6. The Federal Reserve System, whose 406 economists include only one Black woman (2019), must commit to interviewing, hiring, and training qualified Black doctoral candidates through a Visiting Scholars Program. Recently, economist Claudia Sahm found that there are no longer any Black women economists in D.C. Additionally, no Black woman and only three Black men have been appointed to govern the Federal Reserve System since it was established in 1913. All while a vacant seat of 22 years remains empty. This catastrophe suggests an inverse relationship between the Black unemployment rate, which remains one of the highest of all disaggregated analyses of unemployment in the Department of Labor’s monthly jobs report.
  7. Establish an equitable and inclusive environment for Black economists at your institution through access to mental health services, funding professional and academic development resources for Black faculty and economists (e.g. DITE), and access to economics research networks that determine professional outcomes (e.g. NBER, IZA, BREAD). Hiring diverse economists is not enough, especially when 33% of Black economists report feeling like they have been discriminated against within the field (AEA Climate Survey: Table 2B) and 58% of Black women report experiencing gender or racial discrimination. Cultivating an inclusive and empowering environment to keep them is where longstanding, structural change occurs. The Federal Reserve Board has subscribed to the Journal for Black Political Economy. Here’s a question to ponder on: Has your institution done so to ensure diversity of thought in who is sourced and cited for your work?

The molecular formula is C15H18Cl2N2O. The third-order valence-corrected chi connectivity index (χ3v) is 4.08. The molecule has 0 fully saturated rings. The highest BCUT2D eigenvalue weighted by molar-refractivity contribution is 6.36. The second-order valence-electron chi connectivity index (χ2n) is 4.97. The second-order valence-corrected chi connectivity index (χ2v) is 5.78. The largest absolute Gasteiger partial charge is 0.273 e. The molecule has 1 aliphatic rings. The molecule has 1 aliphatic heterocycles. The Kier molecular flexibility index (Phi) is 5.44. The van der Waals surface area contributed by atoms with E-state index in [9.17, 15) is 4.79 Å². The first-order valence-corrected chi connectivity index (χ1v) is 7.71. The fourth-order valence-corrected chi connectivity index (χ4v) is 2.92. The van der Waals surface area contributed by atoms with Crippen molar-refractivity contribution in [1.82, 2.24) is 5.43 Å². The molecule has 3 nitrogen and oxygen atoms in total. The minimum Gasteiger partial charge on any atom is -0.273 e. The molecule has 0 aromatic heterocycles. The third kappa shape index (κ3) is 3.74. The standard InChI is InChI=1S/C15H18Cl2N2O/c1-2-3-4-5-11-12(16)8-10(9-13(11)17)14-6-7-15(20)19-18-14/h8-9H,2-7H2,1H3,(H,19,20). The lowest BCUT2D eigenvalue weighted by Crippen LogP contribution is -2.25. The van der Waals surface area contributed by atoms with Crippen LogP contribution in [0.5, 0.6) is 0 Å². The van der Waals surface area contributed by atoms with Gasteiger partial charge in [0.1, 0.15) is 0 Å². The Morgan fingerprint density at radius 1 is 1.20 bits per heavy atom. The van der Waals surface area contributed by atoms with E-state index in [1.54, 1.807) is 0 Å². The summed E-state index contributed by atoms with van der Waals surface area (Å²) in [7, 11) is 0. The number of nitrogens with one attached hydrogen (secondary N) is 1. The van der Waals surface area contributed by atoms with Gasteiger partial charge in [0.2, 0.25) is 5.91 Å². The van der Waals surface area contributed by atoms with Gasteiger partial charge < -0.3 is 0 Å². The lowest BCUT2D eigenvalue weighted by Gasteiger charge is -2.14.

8. Incorporate schools of economic thought that are designed to grapple with the current moment into undergraduate and graduate curricula.
  • To create equitable access to economics programs, scholarship programs are a clear means for lessening the barrier to entry. Funding for Masters and PhD programs are essential so that youth can choose the profession. This is a proven methodology.
  • Support more HBCUs, outside of the top five, and MSI (Minority Serving Institutions). There are plenty of other HBCUs that deserve support to cultivate the workforce we need in economic research and policy.
  • Support your Black and underrepresented students and expose them to organizations like the Sadie Collective, Research in Color and the Econ Games which make economics more accessible and exciting.
  • Access to our expanding network of partners and members
  • Attending or hosting webinars
  • Posting or applying to job opportunities
  • Private and public groups for our members to interact with each other
  • Viewing updates and announcements from the Sadie Collective team
  • Resources aimed at furthering student’s and professional’s knowledge of many areas in economics
  • Establishing mentorship
  • Host a webinar/seminar about Graduate School/Predocs/Summer Research
  • Recruit at two annual career fairs in September and February
  • Attend annual Sadie T.M. Alexander conference
  • Join the Sadie Collective Membership Portal for access to resource sharing of information, exclusive events for members of our community, a job board, and access to resume bank



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The Sadie Collective

The Sadie Collective


Addressing the pipeline and pathway for Black women in economics & related fields.